Too broad a brush

Christina Hoff Sommers is a resident scholar at the American Enterprise Institute. According to WORLD Magazine Editor-in-Chief she is “best known for her notable–and controversial–books about feminism and American culture.” The December 28, 2013 issue of WORLD includes excerpts of Olasky’s interview with Sommers on the topic of education and, specifically, the impact of today’s classrooms on the academic performance of boys.

Sommers makes a few debatable assertions in the interview, including the statement that boys are building “critical social skills” with their running around and mock fighting accompanied by sound effects. Now I do not have a problem with boys playing army or cops and robbers or superheroes or whatever else they may play; I did plenty of that as a youngster and my son does plenty of it now. Try as you might, there simply is an innate tendency among boys to enjoy shooting things, even in play! I am not quite sure that is a critical social skill, though.

What really bugs me about Sommers’ assertion though is that she goes on to suggest that schools have, in some instances, gone way overboard in suspending or otherwise disciplining boys for such activities, even, sometimes, drawings of such activities. I would tend to agree with her there. But then she states, “If the earliest experience a little boy has is disapproval, we threaten his social development and make him unhappy with school. This may be in part an explanation of why boys are so far behind in reading and writing.” To that, I would say, baloney! This sounds far too much like the position of those who advocate letting children do whatever they want and argue that the self esteem of young children is as fragile as an egg shell. “We must not discipline them!” these folks tell us. “If we tell them they are wrong, we will destroy them. An entire life of trauma and antisocial behavior will result!” Far from threatening his social development, parents and teachers alike will go a long way in helping to appropriately shape his social development in a healthy way when they do indeed express disapproval when appropriate. I am not suggesting that should be every time boys run around or pretend to be shooting each other, mind you, but Sommers is using much too broad a brush in her approach.

Sommers goes on to say that schools would be much different than they are today if teachers recognized these differences between boys and girls and were prepared to handle them differently. Specifically, she says, “teachers would learn in teachers’ colleges what they’re not learning today, that girls are readier for school.” I do not agree with this assertion, either. Sommers suggests that five-year-old girls are more mature than five-year-old boys and it is very difficult for a young boy to sit still. Difficult? Maybe. Impossible? Not even close. The problem is not in the gender of the child, in most instances, though, but in the parenting that child has received. Parents who teach their children how to behave–which includes how to sit still when necessary, to listen, to–dare I say it–obey, will have children, whether boys or girls, who are ready for school. And the fact that boys are “so far behind in reading and writing,” I might add, has very little to do with boys being told to stop running around. It, again, has far more to do with whether or not a love for and habit of reading is taught and modeled by the child’s parents. I have seen plenty of boys who love to read and plenty of girls who do not.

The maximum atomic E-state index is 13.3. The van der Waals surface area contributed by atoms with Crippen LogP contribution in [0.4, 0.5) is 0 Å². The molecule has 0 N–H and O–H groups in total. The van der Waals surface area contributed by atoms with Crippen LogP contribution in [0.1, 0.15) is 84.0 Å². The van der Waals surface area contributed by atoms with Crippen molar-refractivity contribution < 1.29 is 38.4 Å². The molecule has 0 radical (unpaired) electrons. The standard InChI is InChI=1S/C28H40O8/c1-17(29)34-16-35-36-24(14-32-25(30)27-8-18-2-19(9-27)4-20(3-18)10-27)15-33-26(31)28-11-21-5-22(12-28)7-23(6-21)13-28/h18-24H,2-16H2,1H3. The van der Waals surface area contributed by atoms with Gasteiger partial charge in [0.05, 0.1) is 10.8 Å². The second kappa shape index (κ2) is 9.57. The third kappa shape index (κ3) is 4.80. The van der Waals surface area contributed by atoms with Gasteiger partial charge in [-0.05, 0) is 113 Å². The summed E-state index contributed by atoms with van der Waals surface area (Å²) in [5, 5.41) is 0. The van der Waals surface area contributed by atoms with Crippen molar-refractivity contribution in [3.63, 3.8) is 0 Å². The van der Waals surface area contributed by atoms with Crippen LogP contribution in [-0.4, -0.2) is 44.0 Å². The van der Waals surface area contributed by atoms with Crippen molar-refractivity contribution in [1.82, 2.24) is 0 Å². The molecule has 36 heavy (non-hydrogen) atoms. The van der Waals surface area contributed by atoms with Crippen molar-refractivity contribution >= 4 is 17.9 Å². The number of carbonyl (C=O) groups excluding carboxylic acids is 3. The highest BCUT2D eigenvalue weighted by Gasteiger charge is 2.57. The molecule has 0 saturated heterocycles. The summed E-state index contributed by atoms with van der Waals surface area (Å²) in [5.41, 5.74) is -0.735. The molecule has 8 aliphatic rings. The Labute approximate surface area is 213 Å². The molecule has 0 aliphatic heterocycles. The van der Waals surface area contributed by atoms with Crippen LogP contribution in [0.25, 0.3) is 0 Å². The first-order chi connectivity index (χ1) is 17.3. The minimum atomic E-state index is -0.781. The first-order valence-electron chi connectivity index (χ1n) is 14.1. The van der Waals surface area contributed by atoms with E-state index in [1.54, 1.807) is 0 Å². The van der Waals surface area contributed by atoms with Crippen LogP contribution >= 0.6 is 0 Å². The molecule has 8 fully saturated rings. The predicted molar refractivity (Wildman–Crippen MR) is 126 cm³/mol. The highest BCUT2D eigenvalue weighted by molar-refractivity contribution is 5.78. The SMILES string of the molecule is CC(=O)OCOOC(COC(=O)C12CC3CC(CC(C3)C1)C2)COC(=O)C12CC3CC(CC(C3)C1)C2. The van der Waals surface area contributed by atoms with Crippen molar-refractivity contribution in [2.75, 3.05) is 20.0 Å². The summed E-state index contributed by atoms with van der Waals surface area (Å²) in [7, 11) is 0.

Sommers suggests that if teachers were aware of these gender differences and took them into consideration in their classrooms the result would be, “Lots of recess. Different classroom settings, not just one style that is sedentary, competition-free and risk-averse.” I would agree that different classroom styles are appropriate for any age group, and I am all for healthy competition and risk. Let’s not get too carried away with the “lots of recess” thing, though. Recess is indeed important, especially for younger children and perhaps most especially for boys, but when taken too far “lots of recess” looks a lot more like daycare than school.

Toward the end of the interview Sommers begins talking about the fact that more women than men go to college and that graduate degrees are awarded almost 2-to-1 to females. She uses that to support her assertion that high schools should be offering career and technical training course options, that high schools “should be partly career training that offers pathways into good jobs.” She will get no qualm from me there, either, but I do not see the correlation between boys running around as young children and the need for career and technical education courses in high school. First, it suggests that boys are incapable of pursuing more academic paths of study and careers, and that is simply false. Second, it suggests that the little boys who cannot sit still in kindergarten never grow out of that and therefore need a high school version of “lots of recess.” That’s false, too. The fact that high schools need to offer as diverse a selection of courses as possible, including traditional academic courses as well as fine arts, industrial arts, agriculture, home economics and more has far more to do with offering a well-rounded education and the opportunity for students to pursue areas of interest and skill (not to mention the opportunity to be exposed to new areas and skills) than it does with innate gender differences.

Sommers makes some good and points, but I am afraid too many people will swallow her whole approach because of the legitimately good points she makes. Be careful that you do not, though, because there are justifiable and legitimate reasons to tell little boys “no.”

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